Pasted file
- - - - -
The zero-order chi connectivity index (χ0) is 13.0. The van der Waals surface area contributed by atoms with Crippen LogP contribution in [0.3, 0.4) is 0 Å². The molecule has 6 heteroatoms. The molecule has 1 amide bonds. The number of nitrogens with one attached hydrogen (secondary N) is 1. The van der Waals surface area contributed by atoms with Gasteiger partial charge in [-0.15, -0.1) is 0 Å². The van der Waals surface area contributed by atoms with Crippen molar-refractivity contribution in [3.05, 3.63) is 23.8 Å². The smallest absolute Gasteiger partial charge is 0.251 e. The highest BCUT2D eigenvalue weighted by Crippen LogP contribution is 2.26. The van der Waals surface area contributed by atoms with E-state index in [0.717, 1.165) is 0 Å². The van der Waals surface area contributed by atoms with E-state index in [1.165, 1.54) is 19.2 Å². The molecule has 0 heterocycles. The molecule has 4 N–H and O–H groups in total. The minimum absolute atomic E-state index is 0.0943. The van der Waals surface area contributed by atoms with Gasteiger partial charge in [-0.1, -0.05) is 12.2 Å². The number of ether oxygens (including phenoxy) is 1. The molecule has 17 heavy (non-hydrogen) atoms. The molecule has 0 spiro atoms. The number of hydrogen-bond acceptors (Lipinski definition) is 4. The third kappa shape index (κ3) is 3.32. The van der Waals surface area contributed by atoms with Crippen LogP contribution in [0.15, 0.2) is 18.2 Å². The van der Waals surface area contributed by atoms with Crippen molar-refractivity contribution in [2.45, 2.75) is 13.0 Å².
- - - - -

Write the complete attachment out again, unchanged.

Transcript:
The zero-order chi connectivity index (χ0) is 13.0. The van der Waals surface area contributed by atoms with Crippen LogP contribution in [0.3, 0.4) is 0 Å². The molecule has 6 heteroatoms. The molecule has 1 amide bonds. The number of nitrogens with one attached hydrogen (secondary N) is 1. The van der Waals surface area contributed by atoms with Gasteiger partial charge in [-0.15, -0.1) is 0 Å². The van der Waals surface area contributed by atoms with Crippen molar-refractivity contribution in [3.05, 3.63) is 23.8 Å². The smallest absolute Gasteiger partial charge is 0.251 e. The highest BCUT2D eigenvalue weighted by Crippen LogP contribution is 2.26. The van der Waals surface area contributed by atoms with E-state index in [0.717, 1.165) is 0 Å². The van der Waals surface area contributed by atoms with E-state index in [1.165, 1.54) is 19.2 Å². The molecule has 0 heterocycles. The molecule has 4 N–H and O–H groups in total. The minimum absolute atomic E-state index is 0.0943. The van der Waals surface area contributed by atoms with Gasteiger partial charge in [-0.1, -0.05) is 12.2 Å². The number of ether oxygens (including phenoxy) is 1. The molecule has 17 heavy (non-hydrogen) atoms. The molecule has 0 spiro atoms. The number of hydrogen-bond acceptors (Lipinski definition) is 4. The third kappa shape index (κ3) is 3.32. The van der Waals surface area contributed by atoms with Crippen LogP contribution in [0.15, 0.2) is 18.2 Å². The van der Waals surface area contributed by atoms with Crippen molar-refractivity contribution in [2.45, 2.75) is 13.0 Å².